Following the findings of the IPCC, the draft UN resolution is calling for industrialized nations to reduce greenhouse gas emissions by 25-40% by 2020.In the same objections we we have all heard before, the Canadians (with support the US) have said:

"The agreement should include binding emission reduction targets for all major emitters.

"Developed countries should be required to take action more quickly, but major industrialised developing countries should also have binding targets."

And the pro forma response from the developing nations is that their per-capita emissions are a long way below western levels, and that taking on targets would slow their economic growth.

Stop me if you've heard this before...

Of course, the US -- the prime supporter for the exploitative capitalism which has done so much of the damage -– is acting to undermine the talks, pushing to hold their own, separate meetings. They have, along with the EU, also pushed for a lowering of trade barriers for so-called green goods to gain access to markets. All for their advantage, of course.

It is particularly sad to see Australia's (apparent) complicity in all of this. While ratifying Kyoto was a good thing, new PM Rudd had rapidly backed off election promises to set emissions targets,while blaming the previous government for their inaction on the issue. It is especially disheartening because one of his main agenda items was making a difference on climate issues. But it looks like the same old game so far...

I don't want to be completely cynical as the conference isn't over yet, but basically it looks like we humans are going to pursue our great 'carbon dioxide enhancement experiment' to the bitter end. Some climate scientists also see an agreement as unachievable. The early warning signs aren't enough to make us realize the harm we are doing. Instead we hold out faint hopes that technology or the Sun will somehow save us. I suppose that, like a train wreck or some natural calamity, raises unfolding climate change makes for fascinating 'disaster porn', as well as unveiling some fascinating scientific questions. But I'd personally rather not be titillated in that way, and there are lots of other scientific enqueries to make.

Solving the issue all comes down to economics. A fundamental problem of our society is that we live our lives in servitude to an malignant economy that has been specifically constructed to externalize costs to the greater environment. Nothing matters but the financial bottom line. Little penalty is applied in our current system for destruction of our 'natural capital', be it air, land or sea. A healthy economy should serve our needs, not vice versa. Further, we are conditioned through relentless advertising to consume at all costs in a futile attempt to fulfill our otherwise meaningless existence. Community and family have become unimportant, replaced by extreme competition. This is all completely artificial, a man-made construct. It doesn't have to be this way. Taking back the world from the bankers and the economists is a key step to repairing the environmental damage to our world. I don't know what comes after, but it's got to be better than leaving our children a legacy of social chaos, a disaster-plagued landscape and an ocean full of nothing but jellyfish.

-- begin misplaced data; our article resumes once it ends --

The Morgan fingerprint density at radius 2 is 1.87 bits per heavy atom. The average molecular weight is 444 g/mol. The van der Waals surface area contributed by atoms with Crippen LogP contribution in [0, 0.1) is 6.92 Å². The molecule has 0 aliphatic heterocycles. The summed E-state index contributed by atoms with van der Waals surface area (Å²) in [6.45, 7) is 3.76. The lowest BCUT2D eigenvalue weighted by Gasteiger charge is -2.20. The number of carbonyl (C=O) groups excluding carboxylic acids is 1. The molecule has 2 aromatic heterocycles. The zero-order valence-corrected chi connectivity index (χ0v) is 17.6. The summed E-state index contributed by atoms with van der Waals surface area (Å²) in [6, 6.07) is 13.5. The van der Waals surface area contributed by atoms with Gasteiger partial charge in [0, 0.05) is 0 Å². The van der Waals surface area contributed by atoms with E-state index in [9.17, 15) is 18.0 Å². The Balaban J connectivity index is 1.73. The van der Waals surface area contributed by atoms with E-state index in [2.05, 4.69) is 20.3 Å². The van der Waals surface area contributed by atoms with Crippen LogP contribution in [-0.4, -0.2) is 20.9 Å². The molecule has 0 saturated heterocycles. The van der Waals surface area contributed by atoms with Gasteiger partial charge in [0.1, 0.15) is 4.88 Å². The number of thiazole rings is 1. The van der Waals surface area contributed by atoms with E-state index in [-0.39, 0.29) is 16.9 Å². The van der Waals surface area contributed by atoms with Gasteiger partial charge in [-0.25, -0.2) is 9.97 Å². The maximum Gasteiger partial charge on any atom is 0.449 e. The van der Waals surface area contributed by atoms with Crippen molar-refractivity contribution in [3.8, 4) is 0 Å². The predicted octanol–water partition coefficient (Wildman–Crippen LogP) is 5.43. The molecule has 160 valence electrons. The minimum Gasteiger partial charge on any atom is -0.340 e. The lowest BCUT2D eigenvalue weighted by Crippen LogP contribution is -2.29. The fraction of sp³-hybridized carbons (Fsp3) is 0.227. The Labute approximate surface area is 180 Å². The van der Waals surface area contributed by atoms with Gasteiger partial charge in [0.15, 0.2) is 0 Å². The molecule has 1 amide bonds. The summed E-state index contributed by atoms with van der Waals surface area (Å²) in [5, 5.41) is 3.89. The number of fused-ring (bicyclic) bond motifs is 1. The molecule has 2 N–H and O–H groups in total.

05 December 2007

Indonesia: Microcosm of climate change

The UNFCCC Conference on Climate Change is taking place in Bali, Indonesia until 14 December. This international meeting is the opening stages of negotiations for a comprehensive treaty on the adaptation to and mitigation of climate change. In many ways, the location is ideal. While the meeting is happening in Bali, a resort island, Indonesia as a whole represents a world in miniature for climate change. A wide range of the expected impacts of climate change are already beginning to be observed there.

Indonesia is an archipelago, with over 17 500 islands (6000+ inhabited) and a predominantly Muslim population of over 230 million. The country has seen its share of internal political strife, with several separatist movements in the last decade. It has also faced economic turmoil, particularly hit by the 1997 Asian financial crisis. Straddling a major thrust fault, the nation is also subject to strong earthquakes and significant volcanic activity (source: CIA World Factbook). More to the point of this blog, there are many environmental issues of concern in Indonesia.

As an archipelago, the nation has an intimate relation with the sea. There are numerous coral reefs in the country. These have been long damaged by blast fishing and pollution, but now warming of the oceans associated with climate change is resulting in large-scale bleaching of the reefs. If unchecked, these could disappear within decades. Rising sea-levels are also a threat, with the possible disappearance of many small islands. Jakarta's airport could be flooded with sea water by 2035, and the Presidential Palace, 10 km inland could be flooded by 2080.

Indonesia also faces a threat to its food stocks. More erratic weather patterns have been observed over the past few years, making it increasingly difficult for farmers to successfully maintain crop yields. Indonesia lost 300 000 tons of crop production every year between 1992 and 2000, three times higher than the previous decade. Fish stocks are also dwindling, likely due to overfishing. Increasingly erratic climate variability associated with climate change suggests that these trends are likely to continue in the future.